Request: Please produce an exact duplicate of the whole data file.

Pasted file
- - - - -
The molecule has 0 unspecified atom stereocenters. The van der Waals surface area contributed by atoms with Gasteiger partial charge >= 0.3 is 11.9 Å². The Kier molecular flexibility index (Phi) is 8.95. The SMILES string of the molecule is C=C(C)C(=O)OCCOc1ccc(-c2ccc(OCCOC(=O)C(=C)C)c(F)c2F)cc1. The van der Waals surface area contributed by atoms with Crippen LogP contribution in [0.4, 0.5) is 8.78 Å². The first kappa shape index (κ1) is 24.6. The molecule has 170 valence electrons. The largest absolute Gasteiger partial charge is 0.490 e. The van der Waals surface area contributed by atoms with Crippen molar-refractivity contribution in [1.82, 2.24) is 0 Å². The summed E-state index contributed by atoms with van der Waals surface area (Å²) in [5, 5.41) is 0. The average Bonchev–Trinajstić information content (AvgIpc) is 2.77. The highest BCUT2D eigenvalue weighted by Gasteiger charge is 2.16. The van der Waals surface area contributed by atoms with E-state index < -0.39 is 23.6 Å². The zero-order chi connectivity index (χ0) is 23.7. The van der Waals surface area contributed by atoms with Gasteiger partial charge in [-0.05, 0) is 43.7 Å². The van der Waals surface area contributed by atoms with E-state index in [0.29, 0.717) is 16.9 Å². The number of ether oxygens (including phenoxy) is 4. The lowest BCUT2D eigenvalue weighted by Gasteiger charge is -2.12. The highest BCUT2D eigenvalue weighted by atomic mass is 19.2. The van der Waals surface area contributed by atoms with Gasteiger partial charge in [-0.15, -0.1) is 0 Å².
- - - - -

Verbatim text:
The molecule has 0 unspecified atom stereocenters. The van der Waals surface area contributed by atoms with Gasteiger partial charge >= 0.3 is 11.9 Å². The Kier molecular flexibility index (Phi) is 8.95. The SMILES string of the molecule is C=C(C)C(=O)OCCOc1ccc(-c2ccc(OCCOC(=O)C(=C)C)c(F)c2F)cc1. The van der Waals surface area contributed by atoms with Crippen LogP contribution in [0.4, 0.5) is 8.78 Å². The first kappa shape index (κ1) is 24.6. The molecule has 170 valence electrons. The largest absolute Gasteiger partial charge is 0.490 e. The van der Waals surface area contributed by atoms with Crippen molar-refractivity contribution in [1.82, 2.24) is 0 Å². The summed E-state index contributed by atoms with van der Waals surface area (Å²) in [5, 5.41) is 0. The average Bonchev–Trinajstić information content (AvgIpc) is 2.77. The highest BCUT2D eigenvalue weighted by Gasteiger charge is 2.16. The van der Waals surface area contributed by atoms with E-state index < -0.39 is 23.6 Å². The zero-order chi connectivity index (χ0) is 23.7. The van der Waals surface area contributed by atoms with Gasteiger partial charge in [-0.05, 0) is 43.7 Å². The van der Waals surface area contributed by atoms with E-state index in [0.29, 0.717) is 16.9 Å². The number of ether oxygens (including phenoxy) is 4. The lowest BCUT2D eigenvalue weighted by Gasteiger charge is -2.12. The highest BCUT2D eigenvalue weighted by atomic mass is 19.2. The van der Waals surface area contributed by atoms with Gasteiger partial charge in [-0.15, -0.1) is 0 Å².